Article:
In contrast, public transport has taken a serious hit during the pandemic, dropping by 5.6% YoY in usage and scoring only 37 out of 100 for satisfaction, as a result of restrictions on its use, social distancing and people choosing individual means of transport (i.e. walking or biking). The challenge for cities will be how to entice members of the public back onto these services in order to, reduce traffic congestion and limit environmental damage in cities.
Anang Jena, Executive Vice President and Practice Lead – Automotive and Mobility, South Asia, Kantar, said, “The pandemic in India has fundamentally changed the way people process and consume mobility, especially with more serious manifestation in current wave. There will be an inherent psychological restriction towards public transportation which is likely to be fairly long term, especially amongst those who had opted for public transportation even if they could afford personal mobility solutions such as personal vehicles.
“The large part of India’s migrant population will continue to rely on public mobility solutions with a lot of caution and sensitivity. Public mobility suppliers need to gear up to address these sensitivities going forward. The last mile connectivity will continue to thrive as social distancing practice can be applied effectively – this could create a clear and significant opportunity for e-mobility.
“The propensity towards personal mobility is likely to increase further, we are likely to see and witness acceleration of the purchase process for those who were at initial stages of vehicle acquisition. This is currently hampered due to lockdown and restrictions, however, openness to own a vehicle sooner than later would need auto makers to devise new ways for customers to experience and acquire vehicles.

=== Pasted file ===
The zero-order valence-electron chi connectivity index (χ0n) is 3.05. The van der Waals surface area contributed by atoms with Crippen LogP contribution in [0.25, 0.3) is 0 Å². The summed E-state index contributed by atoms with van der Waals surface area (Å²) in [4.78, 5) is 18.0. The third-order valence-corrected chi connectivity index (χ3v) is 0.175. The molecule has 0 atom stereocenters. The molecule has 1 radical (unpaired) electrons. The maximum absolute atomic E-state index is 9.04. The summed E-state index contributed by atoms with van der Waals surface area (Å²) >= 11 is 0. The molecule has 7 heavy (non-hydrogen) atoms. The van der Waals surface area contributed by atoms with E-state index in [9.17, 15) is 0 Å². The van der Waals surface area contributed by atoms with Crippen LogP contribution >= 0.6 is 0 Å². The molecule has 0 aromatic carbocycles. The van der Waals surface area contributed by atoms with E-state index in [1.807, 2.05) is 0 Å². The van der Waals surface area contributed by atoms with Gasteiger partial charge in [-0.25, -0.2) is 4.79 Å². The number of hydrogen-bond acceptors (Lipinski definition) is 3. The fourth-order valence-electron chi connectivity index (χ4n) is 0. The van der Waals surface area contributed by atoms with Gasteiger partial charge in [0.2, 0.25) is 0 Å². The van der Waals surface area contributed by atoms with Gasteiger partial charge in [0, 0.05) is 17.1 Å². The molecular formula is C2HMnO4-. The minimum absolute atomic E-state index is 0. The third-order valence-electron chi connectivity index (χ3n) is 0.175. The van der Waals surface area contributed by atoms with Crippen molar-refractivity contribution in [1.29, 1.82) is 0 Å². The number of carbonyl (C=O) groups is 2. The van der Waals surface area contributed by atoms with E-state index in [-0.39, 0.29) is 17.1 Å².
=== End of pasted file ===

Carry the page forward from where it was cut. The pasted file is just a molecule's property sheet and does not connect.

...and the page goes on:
“There is always a boom after a lull. Automotive industry will positively experience that; however, the precise time and period of this occurrence would only be a best guess scenario,” Jena said.
Guillaume Saint, Global Automotive & Mobility Practice Lead, Kantar, said, “The global pandemic has fundamentally changed the way people move in cities. With more people working from home, we’ve seen a significant drop in public transport in favour of driving alone. While this is a temporarily safer measure, it does pose sustainability and congestion challenges in the future if cities don’t focus on environmentally friendly and efficient city infrastructures.
“However, we’ve seen an increased shift to localism with an increase in people enjoying healthier modes of transport like biking, walking or e-scooters as well. With this wide-ranging shift in plans and attitudes, now is the time for cities to reconsider their infrastructure plans and adapt it in order to encourage more sustainable mobility in the post-pandemic future,” Saint said.
Kantar’s Mobility Futures study surveyed over 9,500 city dwellers from 13 global cities about their current travel experiences and desired modes of transport. Learn more about Kantar’s Mobility Futures 2021.